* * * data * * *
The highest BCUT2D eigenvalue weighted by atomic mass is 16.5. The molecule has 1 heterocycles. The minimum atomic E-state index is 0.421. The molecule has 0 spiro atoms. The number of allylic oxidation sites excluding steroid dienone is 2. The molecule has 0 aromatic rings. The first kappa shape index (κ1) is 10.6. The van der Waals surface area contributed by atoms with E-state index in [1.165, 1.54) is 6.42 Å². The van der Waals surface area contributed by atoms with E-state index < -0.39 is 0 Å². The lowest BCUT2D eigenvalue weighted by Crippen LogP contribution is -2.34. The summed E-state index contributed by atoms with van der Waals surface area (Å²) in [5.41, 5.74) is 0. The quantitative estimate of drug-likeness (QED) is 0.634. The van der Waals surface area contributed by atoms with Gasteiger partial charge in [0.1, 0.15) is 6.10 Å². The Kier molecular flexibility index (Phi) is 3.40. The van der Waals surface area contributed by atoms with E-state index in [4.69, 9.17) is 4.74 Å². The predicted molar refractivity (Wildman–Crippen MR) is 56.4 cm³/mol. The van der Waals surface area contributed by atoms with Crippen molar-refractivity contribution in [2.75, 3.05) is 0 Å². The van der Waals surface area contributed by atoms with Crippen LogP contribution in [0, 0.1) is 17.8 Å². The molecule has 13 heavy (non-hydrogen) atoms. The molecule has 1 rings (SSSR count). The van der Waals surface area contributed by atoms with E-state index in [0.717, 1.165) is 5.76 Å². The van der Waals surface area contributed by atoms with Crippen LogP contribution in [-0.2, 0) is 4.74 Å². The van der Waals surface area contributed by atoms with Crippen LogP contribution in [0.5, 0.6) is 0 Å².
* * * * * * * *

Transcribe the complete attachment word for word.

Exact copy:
The highest BCUT2D eigenvalue weighted by atomic mass is 16.5. The molecule has 1 heterocycles. The minimum atomic E-state index is 0.421. The molecule has 0 spiro atoms. The number of allylic oxidation sites excluding steroid dienone is 2. The molecule has 0 aromatic rings. The first kappa shape index (κ1) is 10.6. The van der Waals surface area contributed by atoms with E-state index in [1.165, 1.54) is 6.42 Å². The van der Waals surface area contributed by atoms with E-state index < -0.39 is 0 Å². The lowest BCUT2D eigenvalue weighted by Crippen LogP contribution is -2.34. The summed E-state index contributed by atoms with van der Waals surface area (Å²) in [5.41, 5.74) is 0. The quantitative estimate of drug-likeness (QED) is 0.634. The van der Waals surface area contributed by atoms with Gasteiger partial charge in [0.1, 0.15) is 6.10 Å². The Kier molecular flexibility index (Phi) is 3.40. The van der Waals surface area contributed by atoms with E-state index in [4.69, 9.17) is 4.74 Å². The predicted molar refractivity (Wildman–Crippen MR) is 56.4 cm³/mol. The van der Waals surface area contributed by atoms with Crippen molar-refractivity contribution in [2.75, 3.05) is 0 Å². The van der Waals surface area contributed by atoms with Crippen LogP contribution in [0, 0.1) is 17.8 Å². The molecule has 13 heavy (non-hydrogen) atoms. The molecule has 1 rings (SSSR count). The van der Waals surface area contributed by atoms with E-state index in [0.717, 1.165) is 5.76 Å². The van der Waals surface area contributed by atoms with Crippen LogP contribution in [-0.2, 0) is 4.74 Å². The van der Waals surface area contributed by atoms with Crippen LogP contribution in [0.5, 0.6) is 0 Å².